Implemented at five demonstration sites -- Baltimore, Boston, Chicago, Los Angeles, and New York -- MTO provides tenant-based rental assistance and supportive counseling services to help families use Section 8 assistance to move out of high-poverty inner-city areas and into low-poverty neighborhoods. Two years into the program, almost one-half (47.9 percent) of the MTO experimental families and more than one-fourth (28.9 percent) of the comparison group families had located and leased housing. Experimental families receive Section 8 rental assistance usable only in low-poverty areas and are provided with counseling assistance, while the comparison group receives regular Section 8 assistance with no geographical restrictions or additional counseling.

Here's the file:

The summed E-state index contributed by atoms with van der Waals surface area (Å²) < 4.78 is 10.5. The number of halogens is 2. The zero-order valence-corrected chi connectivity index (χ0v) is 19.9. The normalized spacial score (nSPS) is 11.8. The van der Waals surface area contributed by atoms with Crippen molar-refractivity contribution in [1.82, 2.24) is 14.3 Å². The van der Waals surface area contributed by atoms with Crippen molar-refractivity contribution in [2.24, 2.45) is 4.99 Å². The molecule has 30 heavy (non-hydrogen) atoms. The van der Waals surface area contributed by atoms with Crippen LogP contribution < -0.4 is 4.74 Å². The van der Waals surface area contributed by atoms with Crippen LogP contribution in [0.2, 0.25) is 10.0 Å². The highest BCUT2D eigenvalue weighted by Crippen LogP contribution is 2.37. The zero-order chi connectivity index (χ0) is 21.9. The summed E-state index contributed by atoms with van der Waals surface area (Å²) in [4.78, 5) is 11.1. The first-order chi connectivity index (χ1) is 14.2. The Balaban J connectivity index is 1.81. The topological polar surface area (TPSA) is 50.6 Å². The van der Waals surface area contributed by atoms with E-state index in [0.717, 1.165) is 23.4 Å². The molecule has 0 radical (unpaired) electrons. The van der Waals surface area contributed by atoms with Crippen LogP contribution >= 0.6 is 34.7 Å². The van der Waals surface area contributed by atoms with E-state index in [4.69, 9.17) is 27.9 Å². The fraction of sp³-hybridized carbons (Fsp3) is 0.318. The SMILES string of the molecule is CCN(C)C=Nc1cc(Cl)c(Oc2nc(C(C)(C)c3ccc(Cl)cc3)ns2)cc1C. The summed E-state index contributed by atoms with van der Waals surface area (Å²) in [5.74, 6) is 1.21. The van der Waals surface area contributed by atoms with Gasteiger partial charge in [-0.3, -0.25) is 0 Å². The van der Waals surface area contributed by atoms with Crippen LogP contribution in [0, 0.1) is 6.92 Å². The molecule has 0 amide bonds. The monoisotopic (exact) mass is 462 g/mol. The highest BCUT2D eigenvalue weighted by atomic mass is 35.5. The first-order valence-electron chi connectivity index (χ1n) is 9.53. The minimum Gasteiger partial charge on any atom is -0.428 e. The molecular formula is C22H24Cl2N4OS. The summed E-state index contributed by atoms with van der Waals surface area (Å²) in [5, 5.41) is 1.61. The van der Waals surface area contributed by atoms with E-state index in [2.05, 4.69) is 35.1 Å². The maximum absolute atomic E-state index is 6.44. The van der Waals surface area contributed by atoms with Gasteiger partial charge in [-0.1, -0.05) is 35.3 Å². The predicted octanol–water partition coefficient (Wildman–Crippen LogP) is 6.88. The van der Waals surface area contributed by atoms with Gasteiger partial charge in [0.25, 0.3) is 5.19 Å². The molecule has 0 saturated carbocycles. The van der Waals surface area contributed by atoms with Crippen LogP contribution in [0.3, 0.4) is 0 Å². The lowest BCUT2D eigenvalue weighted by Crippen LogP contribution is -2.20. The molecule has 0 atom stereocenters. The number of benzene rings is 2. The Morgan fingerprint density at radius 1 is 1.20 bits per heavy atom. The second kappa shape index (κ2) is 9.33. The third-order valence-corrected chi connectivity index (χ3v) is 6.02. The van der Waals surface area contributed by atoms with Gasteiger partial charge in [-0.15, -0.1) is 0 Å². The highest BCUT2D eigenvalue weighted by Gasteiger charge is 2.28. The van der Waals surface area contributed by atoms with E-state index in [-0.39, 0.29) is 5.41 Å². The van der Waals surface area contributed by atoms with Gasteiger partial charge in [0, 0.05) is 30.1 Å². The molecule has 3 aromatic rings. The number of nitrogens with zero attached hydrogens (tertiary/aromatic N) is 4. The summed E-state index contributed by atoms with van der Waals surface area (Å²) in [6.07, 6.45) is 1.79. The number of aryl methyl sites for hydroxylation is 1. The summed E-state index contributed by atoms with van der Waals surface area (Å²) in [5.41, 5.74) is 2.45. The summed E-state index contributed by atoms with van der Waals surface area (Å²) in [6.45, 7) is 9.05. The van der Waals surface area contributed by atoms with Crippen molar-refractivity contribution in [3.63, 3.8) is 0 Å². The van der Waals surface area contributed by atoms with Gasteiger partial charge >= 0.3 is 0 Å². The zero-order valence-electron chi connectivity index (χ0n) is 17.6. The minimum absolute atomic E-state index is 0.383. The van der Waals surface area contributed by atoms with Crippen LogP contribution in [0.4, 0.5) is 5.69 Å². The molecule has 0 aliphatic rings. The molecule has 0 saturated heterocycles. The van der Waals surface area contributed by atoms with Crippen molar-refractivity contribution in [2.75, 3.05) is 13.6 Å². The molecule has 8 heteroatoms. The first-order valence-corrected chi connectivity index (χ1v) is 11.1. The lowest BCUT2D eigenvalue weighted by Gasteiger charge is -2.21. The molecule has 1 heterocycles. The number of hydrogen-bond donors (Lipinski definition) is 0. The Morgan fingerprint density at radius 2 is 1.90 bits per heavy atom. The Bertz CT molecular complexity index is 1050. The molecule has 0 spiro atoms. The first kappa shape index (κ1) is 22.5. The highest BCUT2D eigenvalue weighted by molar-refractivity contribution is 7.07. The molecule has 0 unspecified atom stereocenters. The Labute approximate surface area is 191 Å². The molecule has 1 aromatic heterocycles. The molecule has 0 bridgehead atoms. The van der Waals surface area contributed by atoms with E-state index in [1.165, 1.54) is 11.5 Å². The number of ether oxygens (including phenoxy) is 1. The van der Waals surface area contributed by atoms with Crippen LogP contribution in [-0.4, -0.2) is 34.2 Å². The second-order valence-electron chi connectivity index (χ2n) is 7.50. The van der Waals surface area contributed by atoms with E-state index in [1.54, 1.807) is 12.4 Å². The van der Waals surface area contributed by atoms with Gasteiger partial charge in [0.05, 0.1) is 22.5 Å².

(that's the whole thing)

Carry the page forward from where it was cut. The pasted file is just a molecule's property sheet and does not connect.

MTO applicants are similar demographically and socioeconomically to their public and assisted housing neighbors -- the average MTO applicant is an African-American or Hispanic woman, 37 years old, with two children. More than two-thirds of the applicants receive Aid to Families with Dependent Children (AFDC). More than 85 percent of MTO applicants listed crime as their primary (54.8 percent) or secondary (30.8 percent) reason for wanting to move.
MTO's carefully controlled experimental design and detailed records on its implementation promise to provide a wealth of reliable data and policy insights on assisted housing mobility.